The Un-Fairness Doctrine


By: Greg C. Reeson

If you were to ask a stranger on the street to name the top talk radio personalities in the country, you would inevitably receive an answer that included the likes of Rush Limbaugh, Glenn Beck, Sean Hannity and Bill O’Reilly. The problem with all of them, according to some Democrats, is that they only represent one side of the political spectrum. And, of course, it’s not the side the Democrats prefer the public to hear.

So, in order to level the playing field, many on the left are calling for the return of the so-called Fairness Doctrine to give opposing viewpoints an equal opportunity to be heard by listening audiences. The problem with the Fairness Doctrine, though, is that it’s not really what it claims to be—fair.

There’s little doubt about the assertion that most talk radio programs lean toward conservatism. But there’s a reason for the ever-growing popularity of the Limbaughs and the Hannitys of the airwaves: it’s called the marketplace. Simply put, successful radio programs are the ones that attract advertisers. Period. Limbaugh is the top-rated radio personality in the country because a large segment of the public likes what he has to say. Therefore, they tune in to his show. Advertisers then buy time during his program to pitch their products and services to his audience. If nobody was listening, the advertisers would take their business elsewhere and the Rush Limbaugh show would be but a distant memory. Case in point: Air America.

Leftists like Al Franken tried desperately to make their challenge to conservative talk radio dominance work. But they failed. They failed because their message did not resonate with a large enough segment of the radio listening population to attract the advertisers necessary to fund the programming. Talk radio is just like any other product. You make it attractive to an audience and it sells. If you can’t do that, you’re out of business.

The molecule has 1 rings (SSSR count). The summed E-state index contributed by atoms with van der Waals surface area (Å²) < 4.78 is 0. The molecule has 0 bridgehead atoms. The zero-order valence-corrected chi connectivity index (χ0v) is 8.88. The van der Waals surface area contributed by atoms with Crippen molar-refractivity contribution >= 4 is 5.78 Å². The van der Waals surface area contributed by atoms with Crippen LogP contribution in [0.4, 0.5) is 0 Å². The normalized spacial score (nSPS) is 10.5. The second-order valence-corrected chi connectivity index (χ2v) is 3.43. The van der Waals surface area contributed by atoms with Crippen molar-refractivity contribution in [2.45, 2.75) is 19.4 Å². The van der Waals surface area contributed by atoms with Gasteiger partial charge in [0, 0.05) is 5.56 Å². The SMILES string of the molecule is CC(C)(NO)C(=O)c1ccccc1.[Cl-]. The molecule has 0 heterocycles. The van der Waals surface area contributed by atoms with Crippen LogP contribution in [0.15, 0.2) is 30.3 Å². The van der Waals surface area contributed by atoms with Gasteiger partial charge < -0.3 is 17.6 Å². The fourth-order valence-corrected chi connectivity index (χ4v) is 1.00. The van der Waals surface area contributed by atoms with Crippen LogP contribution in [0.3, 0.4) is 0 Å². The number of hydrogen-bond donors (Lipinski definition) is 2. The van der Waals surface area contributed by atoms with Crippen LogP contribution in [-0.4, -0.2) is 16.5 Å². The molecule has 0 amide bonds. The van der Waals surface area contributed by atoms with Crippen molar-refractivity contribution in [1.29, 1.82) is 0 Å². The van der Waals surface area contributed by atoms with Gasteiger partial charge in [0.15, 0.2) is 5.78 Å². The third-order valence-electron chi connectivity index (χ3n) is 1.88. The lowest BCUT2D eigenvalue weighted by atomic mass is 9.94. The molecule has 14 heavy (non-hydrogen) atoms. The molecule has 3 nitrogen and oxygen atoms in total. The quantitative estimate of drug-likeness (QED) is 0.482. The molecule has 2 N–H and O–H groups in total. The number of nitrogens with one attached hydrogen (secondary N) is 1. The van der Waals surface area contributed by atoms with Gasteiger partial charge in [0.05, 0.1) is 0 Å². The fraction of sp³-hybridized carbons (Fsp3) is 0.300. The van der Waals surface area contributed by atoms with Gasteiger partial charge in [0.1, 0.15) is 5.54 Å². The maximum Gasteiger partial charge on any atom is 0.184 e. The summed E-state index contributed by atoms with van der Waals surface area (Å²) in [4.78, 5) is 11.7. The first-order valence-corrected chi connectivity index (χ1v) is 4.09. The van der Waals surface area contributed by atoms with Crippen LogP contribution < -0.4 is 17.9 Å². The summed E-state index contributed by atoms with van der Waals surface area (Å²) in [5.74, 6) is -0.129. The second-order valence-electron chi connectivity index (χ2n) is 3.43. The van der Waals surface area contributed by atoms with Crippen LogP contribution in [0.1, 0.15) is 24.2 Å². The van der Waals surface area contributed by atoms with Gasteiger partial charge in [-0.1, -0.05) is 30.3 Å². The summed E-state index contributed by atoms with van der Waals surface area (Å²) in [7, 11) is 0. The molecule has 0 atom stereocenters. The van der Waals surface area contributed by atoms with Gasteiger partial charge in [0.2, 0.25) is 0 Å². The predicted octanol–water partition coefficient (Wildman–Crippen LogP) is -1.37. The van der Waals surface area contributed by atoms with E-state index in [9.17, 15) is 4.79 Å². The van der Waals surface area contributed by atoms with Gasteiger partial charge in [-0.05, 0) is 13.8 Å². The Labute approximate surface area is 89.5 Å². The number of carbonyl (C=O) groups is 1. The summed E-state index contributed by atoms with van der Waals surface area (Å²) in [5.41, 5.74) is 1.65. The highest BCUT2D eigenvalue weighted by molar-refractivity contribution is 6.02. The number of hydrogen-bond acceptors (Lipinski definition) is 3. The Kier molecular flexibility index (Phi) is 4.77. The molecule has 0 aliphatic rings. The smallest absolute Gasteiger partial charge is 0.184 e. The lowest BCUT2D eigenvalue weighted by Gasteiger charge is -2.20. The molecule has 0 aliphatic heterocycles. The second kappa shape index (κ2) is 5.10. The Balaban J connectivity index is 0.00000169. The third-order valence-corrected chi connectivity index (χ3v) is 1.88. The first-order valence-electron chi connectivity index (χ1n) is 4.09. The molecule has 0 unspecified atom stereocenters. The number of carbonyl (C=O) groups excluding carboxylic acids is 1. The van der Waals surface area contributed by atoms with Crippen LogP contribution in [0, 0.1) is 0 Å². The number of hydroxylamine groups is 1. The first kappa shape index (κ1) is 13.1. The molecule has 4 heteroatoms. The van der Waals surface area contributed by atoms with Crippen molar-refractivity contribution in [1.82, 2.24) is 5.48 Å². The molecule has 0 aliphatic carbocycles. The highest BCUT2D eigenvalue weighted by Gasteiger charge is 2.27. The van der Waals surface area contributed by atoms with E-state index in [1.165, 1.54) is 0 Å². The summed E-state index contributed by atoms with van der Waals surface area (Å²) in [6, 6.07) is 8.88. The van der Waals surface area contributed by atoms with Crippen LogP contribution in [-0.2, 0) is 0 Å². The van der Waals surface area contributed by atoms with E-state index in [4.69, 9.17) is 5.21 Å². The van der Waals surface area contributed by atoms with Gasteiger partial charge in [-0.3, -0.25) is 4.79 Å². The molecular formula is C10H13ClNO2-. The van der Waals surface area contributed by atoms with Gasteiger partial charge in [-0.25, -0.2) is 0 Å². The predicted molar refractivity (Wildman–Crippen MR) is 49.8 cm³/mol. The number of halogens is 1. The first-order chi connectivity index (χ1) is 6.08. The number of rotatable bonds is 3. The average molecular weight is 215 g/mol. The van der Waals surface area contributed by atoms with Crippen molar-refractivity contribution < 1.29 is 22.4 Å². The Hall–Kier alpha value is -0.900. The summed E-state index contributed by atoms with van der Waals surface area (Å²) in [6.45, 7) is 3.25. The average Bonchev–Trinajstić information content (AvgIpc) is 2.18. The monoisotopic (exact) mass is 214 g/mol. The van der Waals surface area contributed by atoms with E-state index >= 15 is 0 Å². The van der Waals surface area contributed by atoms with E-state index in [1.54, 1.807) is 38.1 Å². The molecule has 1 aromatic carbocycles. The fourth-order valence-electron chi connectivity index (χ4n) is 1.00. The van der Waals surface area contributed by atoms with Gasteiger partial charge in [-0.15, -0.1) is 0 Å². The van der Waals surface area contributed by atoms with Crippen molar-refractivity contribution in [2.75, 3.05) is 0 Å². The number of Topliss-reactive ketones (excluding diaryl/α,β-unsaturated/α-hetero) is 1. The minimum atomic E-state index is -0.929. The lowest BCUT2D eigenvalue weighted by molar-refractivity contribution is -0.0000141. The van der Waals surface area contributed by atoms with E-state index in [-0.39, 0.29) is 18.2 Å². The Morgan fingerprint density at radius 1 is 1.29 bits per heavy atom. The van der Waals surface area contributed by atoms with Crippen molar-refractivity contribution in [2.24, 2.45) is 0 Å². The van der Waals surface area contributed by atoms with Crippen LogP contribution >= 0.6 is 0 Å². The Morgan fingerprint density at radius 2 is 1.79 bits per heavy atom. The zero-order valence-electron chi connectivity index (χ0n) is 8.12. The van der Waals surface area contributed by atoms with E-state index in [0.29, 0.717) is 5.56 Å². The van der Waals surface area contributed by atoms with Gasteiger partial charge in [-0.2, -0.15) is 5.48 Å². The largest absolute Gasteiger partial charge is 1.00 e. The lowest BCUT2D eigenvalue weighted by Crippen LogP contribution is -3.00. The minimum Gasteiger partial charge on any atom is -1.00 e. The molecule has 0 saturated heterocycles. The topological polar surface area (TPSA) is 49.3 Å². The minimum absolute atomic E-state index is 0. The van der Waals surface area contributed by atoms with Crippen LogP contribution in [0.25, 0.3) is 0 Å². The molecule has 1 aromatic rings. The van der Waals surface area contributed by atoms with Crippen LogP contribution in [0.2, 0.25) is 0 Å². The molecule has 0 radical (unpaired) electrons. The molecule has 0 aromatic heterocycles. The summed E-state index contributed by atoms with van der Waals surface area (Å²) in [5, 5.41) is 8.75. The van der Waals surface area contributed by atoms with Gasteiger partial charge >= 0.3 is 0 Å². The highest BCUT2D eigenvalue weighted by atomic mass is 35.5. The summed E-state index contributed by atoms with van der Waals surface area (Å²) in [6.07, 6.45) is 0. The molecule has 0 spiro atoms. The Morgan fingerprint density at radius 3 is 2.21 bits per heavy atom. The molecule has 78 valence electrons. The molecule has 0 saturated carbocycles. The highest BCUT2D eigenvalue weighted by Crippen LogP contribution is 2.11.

Having failed at radio in the free marketplace, Democrats now want to impose their political ideology and viewpoints on a listening public that has already, for the most part, rejected their opinions. Prominent Democrats like Senator Byron Dorgan and Representative Dennis Kucinich want radio stations to make comparable time available for opposing opinions, regardless of whether or not that programming is profitable to the host stations. Having failed to sell you their message, they now want to force you to listen to it through congressional action.

Now, I’ve had a few people tell me that equal time would ensure that both sides of an issue were presented, thus enabling the listening audience to develop a better informed opinion about a given topic. That’s ridiculous. People who listen to the radio listen to programming that appeals to them. They listen because they like what they hear. What do you suppose a listener will do if he or she disagrees with or dislikes what is on the radio? Odds are that the listener will tune in another program or just stop listening altogether.

The return of the Fairness Doctrine would be nothing more than another government infringement on our ability as citizens to exercise individual choice. By telling us what we will listen to on the radio, Democrats take away our ability to choose what we will listen to on the radio. Democrats who demand equal time under the Fairness Doctrine are keenly aware that they fail at talk radio when it comes to the free exchange of ideas. That is why the leftist agenda must be force-fed to the talk radio listening public, and that is why guys like Dorgan and Kucinich want to use the Fairness Doctrine to take away your ability to tune them out.

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